In Defence of the Education System: Its hidden value and how to make the most of it

4th March 2019

Education is an admirable thing, but it is well to remember from time to time that nothing that is worth knowing can be taught. – Oscar Wilde

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Classroom

Who are the most successful people in life? What links the people who have really made something of themselves – the happiest, the richest, the most content? Is it the people who got the best grades at school? How about the people who relaxed during class, sat back and enjoyed the ride? No. The most successful people in the world were very different in school than you might’ve imagined. It is the people who understood the importance of intelligence, but knew that their moral values, their work ethic and their character were by far the most important things that you could get out of school. Yet, those all existed in those people before any teachers taught them anything. It was just the process of school that brought out those values and gave those people the tools to stand out. To me, that is the mark of an excellent education.

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Education system cartoon

Contrary to popular belief, school isn’t just about learning cold, hard facts. It’s about so much more, that too many pupils gloss over. Education is about unloving capabilities, realising potential, and being equipped for the outside world. While it may be subtle, it seems clear that school does a great job of that. In thirty years, you may not use Pythagoras’ theorem every day, but you can be sure you’ll use the skills that you picked up in school. That month-long science project didn’t just teach you about cells, it taught you how to manage your time. That group drama performance on homelessness didn’t just teach you about stage direction, it taught you about the less advantaged and made you think. That geography poster that you did in groups of four didn’t just teach you about Wembley Stadium, it taught you how to manage people and deal with compromise. That speech about your pet peeve didn’t just make you realise how much you hate pigeons, it taught you the art of speaking and how to get people on your side. You see, the skills that subtly become engrained in your character help you in more ways than you care to appreciate. Even the things that you may think of as pointless taught you perseverance, putting up with what you find tough, and sacrificing the present for the future. As Martin Luther King famously  once said, ‘intelligence plus character is the mark of a good education’.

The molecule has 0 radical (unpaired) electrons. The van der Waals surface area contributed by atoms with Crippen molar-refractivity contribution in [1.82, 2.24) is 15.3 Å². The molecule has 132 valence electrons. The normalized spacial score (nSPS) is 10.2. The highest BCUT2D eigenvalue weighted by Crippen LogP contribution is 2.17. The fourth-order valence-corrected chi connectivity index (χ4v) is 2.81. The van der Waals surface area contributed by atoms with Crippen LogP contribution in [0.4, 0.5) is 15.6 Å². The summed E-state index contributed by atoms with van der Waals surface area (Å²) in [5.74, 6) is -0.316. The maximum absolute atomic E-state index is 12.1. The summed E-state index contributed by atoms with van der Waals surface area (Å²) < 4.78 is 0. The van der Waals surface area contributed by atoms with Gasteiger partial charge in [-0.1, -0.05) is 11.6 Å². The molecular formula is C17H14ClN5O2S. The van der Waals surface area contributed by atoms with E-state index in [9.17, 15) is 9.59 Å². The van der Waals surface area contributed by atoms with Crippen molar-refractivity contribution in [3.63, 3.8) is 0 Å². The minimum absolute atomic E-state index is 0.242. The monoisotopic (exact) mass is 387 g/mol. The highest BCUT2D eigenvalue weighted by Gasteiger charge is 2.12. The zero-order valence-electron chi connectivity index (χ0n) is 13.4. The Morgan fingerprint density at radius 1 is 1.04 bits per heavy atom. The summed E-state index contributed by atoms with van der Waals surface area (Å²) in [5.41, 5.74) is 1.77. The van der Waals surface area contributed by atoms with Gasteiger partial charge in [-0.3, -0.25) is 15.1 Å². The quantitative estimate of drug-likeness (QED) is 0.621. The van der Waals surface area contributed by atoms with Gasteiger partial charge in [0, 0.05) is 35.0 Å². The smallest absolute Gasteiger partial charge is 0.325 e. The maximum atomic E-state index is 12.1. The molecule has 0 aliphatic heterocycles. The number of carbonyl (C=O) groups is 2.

Exam | Hand completing a multiple choice exam. | Alberto G. | Flickr
Standardised Test (US)

However, these traits are not in every student, even though it seems like it should be. Surely this is the fault of the education system, for not cramming every pupil with the skills that they need? Again, this is completely untrue. People learn best not when they are told something point blank on a piece of paper, but when they are encouraged to learn it themselves. It’s all about the attitude that you approach school with, and that responsibility falls to the pupil themselves. Often, the person who isn’t naturally talented in a subject is the one who does the best. This is because education isn’t simply to test your raw academic skill, but to give you the resources to learn further. Without a doubt, if you went to any teacher and asked them for a resource to help improve in their subject, that teacher would not only help you, but be over the moon that you took interest – because your attitude, not your talent, is what defines how much you get out of education.

This isn’t to say that schools should ‘throw you into the deep end’, making you develop a good character and personality on your own. Through paragraphs, puzzles, projects and presentations, school challenges you and makes you think. It encourages you to be original and look for new and innovative ways to solve problems. The fact that so many students miss this point, when it is so blatantly staring them in the face, speaks much more about pupils then it does the education system. In many cases, the education system does not fail students, students fail the education system – due to lack of effort, lack of the right attitude, or lack of both.

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In a sense, Oscar Wilde is right that you cannot be taught these values, and no one can tell you how to live your life. That doesn’t mean, however, that education is pointless – much to the contrary, because school is the perfect place to develop your understanding, find your purpose and build your character. While no teacher can force you to have this outlook on life, they can and do provide the tools to develop it yourself. As motivational speaker and author H. Hinton once said, ‘If you are not willing to learn, no one can help you. If you are determined to learn, no one can stop you.’

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